The Oregonian: A Portrayal of the University of Oregon

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Title: The Oregonian: A Portrayal of the University of Oregon
Author: Miller, Jessica Adele, 1967-
Abstract: The University of Oregon in the sixties was a representative of the changing attitude among young people across the country. Growing hair long, experimenting with sex and drugs, and questioning all authority was among the revolutionary actions. American youth protested decisions of the government, specifically with constant controversy over the war. Violence was all around as Martin Luther King Jr. and Robert Kennedy were both assassinated, the U.S. Army killed hundreds of civilians in South Vietnam, and black athletes were protested at the Mexico City Olympics. The once conservative and strict attitude between the Deans of Men and Women and the enrolled students, quickly transformed to a liberal and rebellious attitude. Civil rights were a hot topic and on campuses across the country, the specific issue of student rights was debated. Many Eugene, Oregon locals witnessed first-hand the protests of the students at the University. However, most other Oregonians relied on the media to relay the information and state of the University to them in an objective and factual manner. The largest state-wide newspaper, based out of Portland, was The Oregonian. Specifically studied here are The Oregonian articles reporting on the University of Oregon incidents during April of 1970 as well as a generalized study of how mass media affects public opinion. This Portland publication used loaded language and photographs to frame incidents at the University of Oregon, and thus to persuade readers across the state that the Eugene campus was a place of liberal chaos.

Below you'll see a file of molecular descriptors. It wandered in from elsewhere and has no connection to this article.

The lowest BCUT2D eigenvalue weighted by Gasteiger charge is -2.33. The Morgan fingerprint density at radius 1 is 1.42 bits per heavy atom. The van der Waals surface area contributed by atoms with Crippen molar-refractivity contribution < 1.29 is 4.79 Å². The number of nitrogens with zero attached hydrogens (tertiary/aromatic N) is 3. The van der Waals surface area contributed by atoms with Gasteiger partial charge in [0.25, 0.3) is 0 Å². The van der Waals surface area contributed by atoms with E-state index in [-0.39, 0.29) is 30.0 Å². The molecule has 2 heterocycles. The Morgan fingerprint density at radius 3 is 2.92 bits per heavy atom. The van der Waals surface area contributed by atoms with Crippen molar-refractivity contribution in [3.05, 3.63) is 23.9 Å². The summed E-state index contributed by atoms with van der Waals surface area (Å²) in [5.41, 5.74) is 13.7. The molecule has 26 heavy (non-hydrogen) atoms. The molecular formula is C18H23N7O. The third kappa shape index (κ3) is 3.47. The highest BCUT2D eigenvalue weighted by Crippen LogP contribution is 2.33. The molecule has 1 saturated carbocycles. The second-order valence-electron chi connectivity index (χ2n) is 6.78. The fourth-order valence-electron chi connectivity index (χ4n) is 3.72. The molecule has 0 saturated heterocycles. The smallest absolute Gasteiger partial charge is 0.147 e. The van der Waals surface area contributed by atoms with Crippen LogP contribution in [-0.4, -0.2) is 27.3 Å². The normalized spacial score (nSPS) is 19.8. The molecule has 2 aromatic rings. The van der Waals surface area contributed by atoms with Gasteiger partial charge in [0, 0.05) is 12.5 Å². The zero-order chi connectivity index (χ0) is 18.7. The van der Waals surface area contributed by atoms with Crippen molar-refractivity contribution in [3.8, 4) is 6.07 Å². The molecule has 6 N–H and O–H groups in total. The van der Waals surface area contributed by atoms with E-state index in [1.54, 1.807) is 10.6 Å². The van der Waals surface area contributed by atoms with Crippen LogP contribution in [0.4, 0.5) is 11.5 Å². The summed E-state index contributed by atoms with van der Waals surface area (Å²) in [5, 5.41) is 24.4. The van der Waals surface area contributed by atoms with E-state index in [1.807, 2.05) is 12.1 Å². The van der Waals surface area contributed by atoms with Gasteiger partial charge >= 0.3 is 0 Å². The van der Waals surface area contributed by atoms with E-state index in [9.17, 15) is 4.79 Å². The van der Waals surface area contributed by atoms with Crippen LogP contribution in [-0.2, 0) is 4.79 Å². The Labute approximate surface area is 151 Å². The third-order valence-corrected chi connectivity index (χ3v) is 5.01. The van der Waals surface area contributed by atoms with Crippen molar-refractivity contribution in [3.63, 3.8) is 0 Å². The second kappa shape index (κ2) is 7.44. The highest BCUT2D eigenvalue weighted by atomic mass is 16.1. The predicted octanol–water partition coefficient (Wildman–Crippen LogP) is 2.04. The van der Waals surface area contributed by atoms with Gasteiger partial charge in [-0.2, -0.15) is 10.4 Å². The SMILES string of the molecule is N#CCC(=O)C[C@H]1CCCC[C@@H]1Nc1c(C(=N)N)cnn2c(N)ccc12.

Description: 16 p.
Date: 2003-12-09

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